Clinical Decision Support Software Guidance

The FDA’s new draft guidance on clinical decision support software (CDS) is a major revision of a prior draft guidance issued on December 8, 2017. It explains the FDA’s method of interpreting section 520(o) of the Federal Food, Drug, and Cosmetic Act (“FD&C Act”). This section of law was added by the 21st Century Cures Act (“Cures Act”) and excludes certain CDS from being defined as medical devices (and therefore excluding them from the requirements of FDA approval).

According to the guidance, the FDA intends to classify CDS functions that:

  1. “Do not meet the definition of a device as amended by the Cures Act
  2. May meet the definition of a device but which, based on our current understanding of the risks of these devices, FDA does not intend at this time to enforce compliance with applicable device requirements of the FD&C Act” …
  3. “Meet the definition of a device and on which FDA intends to focus its regulatory oversight”

4 Criteria of Non-Device Clinical Decision Support Software

The guidance expands upon each of the four criteria required in order to be not considered a medical device:

1. not intended to acquire, process, or analyze a medical image or a signal from an in vitro diagnostic device or a pattern or signal from a signal acquisition system (section 520(o)(1)(E) of the FD&C Act);

The new draft describes a relatively broad definition of “signal” which would classify as devices software that intended to identify features in medical images, analyze accelerometer data for measuring progression of neurological disorders, or analyze and interpret genomic data to determine a patient’s risk for a particular disease.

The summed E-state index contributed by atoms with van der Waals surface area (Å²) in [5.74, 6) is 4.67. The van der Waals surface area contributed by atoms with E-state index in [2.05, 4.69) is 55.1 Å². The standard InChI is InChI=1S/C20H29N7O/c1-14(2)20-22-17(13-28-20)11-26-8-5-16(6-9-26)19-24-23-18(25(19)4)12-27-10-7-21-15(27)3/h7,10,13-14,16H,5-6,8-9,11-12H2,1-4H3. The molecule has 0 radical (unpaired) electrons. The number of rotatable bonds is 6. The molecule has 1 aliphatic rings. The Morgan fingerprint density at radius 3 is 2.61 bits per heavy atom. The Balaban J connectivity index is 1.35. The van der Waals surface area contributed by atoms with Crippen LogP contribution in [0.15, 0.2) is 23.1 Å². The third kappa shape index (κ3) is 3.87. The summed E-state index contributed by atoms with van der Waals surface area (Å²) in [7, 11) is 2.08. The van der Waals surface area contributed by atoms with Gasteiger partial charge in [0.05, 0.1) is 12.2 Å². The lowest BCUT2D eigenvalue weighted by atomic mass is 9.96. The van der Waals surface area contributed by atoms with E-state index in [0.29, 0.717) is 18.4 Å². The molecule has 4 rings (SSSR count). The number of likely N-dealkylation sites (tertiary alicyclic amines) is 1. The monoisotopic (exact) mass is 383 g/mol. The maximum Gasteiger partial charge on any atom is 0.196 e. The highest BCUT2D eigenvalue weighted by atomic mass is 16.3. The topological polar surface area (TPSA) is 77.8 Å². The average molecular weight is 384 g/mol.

It also clarifies that physiological signals collected for non-medical purposes would not be considered medical devices.

2. intended for the purpose of displaying, analyzing, or printing medical information about a patient or other medical information (such as peer-reviewed clinical studies and clinical practice guidelines) (section 520(o)(1)(E)(i) of the FD&C Act);

The guidance gives examples such as patient information such as demographic information, symptoms, test results, medical device outputs, clinical practice guidelines, clinical studies, textbooks, approved drug or medical device labeling.

3. intended for the purpose of supporting or providing recommendations to a health care  professional about prevention, diagnosis, or treatment of a disease or condition (section  520(o)(1)(E)(ii) of the FD&C Act); and

Notably, this classifies all patient decision support software as medical devices. The prior draft of the guidance allowed for enforcement discretion that allowed patient decision support software to be regulated similarly to CDS. Although narrower than before, the FDA is willing to consider the risks involved in patient software and may not enforce compliance for low risk medical conditions or decisions. The risk assessment framework in use is described later. For patient decision support software to be considered for enforcement discretion it must still meet criterion 4.

4. intended for the purpose of enabling such health care professional to independently review the basis for such recommendations that such software presents so that it is not the intent that such health care professional rely primarily on any of such recommendations to make a clinical diagnosis or treatment decision regarding an individual patient (section 520(o)(1)(E)(iii) of the FD&C Act).

The guidance recommends that to meet criterion 4, Non-Device CDS manufacturers should be able to describe in plain language: